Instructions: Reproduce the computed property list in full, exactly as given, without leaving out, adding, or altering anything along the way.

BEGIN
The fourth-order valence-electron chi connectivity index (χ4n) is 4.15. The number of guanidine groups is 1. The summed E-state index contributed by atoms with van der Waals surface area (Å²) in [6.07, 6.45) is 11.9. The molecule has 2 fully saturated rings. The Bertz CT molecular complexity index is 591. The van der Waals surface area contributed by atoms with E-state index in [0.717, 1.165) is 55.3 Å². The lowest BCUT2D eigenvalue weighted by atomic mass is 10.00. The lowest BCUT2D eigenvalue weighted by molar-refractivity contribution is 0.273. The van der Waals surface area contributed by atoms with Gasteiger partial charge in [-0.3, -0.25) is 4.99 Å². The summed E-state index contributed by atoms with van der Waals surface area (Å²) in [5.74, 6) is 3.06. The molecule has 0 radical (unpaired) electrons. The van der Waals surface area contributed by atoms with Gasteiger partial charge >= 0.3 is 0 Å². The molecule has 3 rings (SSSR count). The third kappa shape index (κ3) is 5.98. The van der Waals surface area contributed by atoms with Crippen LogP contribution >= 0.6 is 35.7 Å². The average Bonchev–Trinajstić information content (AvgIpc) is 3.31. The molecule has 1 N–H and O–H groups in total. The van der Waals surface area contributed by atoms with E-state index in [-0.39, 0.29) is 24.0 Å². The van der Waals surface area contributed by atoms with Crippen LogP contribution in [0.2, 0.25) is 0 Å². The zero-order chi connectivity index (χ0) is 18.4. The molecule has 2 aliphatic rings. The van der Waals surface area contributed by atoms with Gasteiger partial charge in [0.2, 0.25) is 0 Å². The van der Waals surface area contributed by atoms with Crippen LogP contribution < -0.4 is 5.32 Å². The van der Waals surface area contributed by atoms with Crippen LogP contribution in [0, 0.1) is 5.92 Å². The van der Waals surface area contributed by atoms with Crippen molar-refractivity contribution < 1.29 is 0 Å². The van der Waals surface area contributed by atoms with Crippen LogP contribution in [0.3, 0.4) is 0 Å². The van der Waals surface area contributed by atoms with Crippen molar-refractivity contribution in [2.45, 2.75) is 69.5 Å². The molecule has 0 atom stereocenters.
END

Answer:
The fourth-order valence-electron chi connectivity index (χ4n) is 4.15. The number of guanidine groups is 1. The summed E-state index contributed by atoms with van der Waals surface area (Å²) in [6.07, 6.45) is 11.9. The molecule has 2 fully saturated rings. The Bertz CT molecular complexity index is 591. The van der Waals surface area contributed by atoms with E-state index in [0.717, 1.165) is 55.3 Å². The lowest BCUT2D eigenvalue weighted by atomic mass is 10.00. The lowest BCUT2D eigenvalue weighted by molar-refractivity contribution is 0.273. The van der Waals surface area contributed by atoms with Gasteiger partial charge in [-0.3, -0.25) is 4.99 Å². The summed E-state index contributed by atoms with van der Waals surface area (Å²) in [5.74, 6) is 3.06. The molecule has 0 radical (unpaired) electrons. The van der Waals surface area contributed by atoms with Gasteiger partial charge >= 0.3 is 0 Å². The molecule has 3 rings (SSSR count). The third kappa shape index (κ3) is 5.98. The van der Waals surface area contributed by atoms with Crippen LogP contribution >= 0.6 is 35.7 Å². The average Bonchev–Trinajstić information content (AvgIpc) is 3.31. The molecule has 1 N–H and O–H groups in total. The van der Waals surface area contributed by atoms with E-state index in [-0.39, 0.29) is 24.0 Å². The van der Waals surface area contributed by atoms with Crippen LogP contribution in [0.2, 0.25) is 0 Å². The zero-order chi connectivity index (χ0) is 18.4. The molecule has 2 aliphatic rings. The van der Waals surface area contributed by atoms with Gasteiger partial charge in [0.2, 0.25) is 0 Å². The van der Waals surface area contributed by atoms with Crippen LogP contribution < -0.4 is 5.32 Å². The van der Waals surface area contributed by atoms with Crippen LogP contribution in [0, 0.1) is 5.92 Å². The van der Waals surface area contributed by atoms with Crippen molar-refractivity contribution < 1.29 is 0 Å². The van der Waals surface area contributed by atoms with Crippen LogP contribution in [0.3, 0.4) is 0 Å². The van der Waals surface area contributed by atoms with Crippen molar-refractivity contribution in [2.45, 2.75) is 69.5 Å². The molecule has 0 atom stereocenters.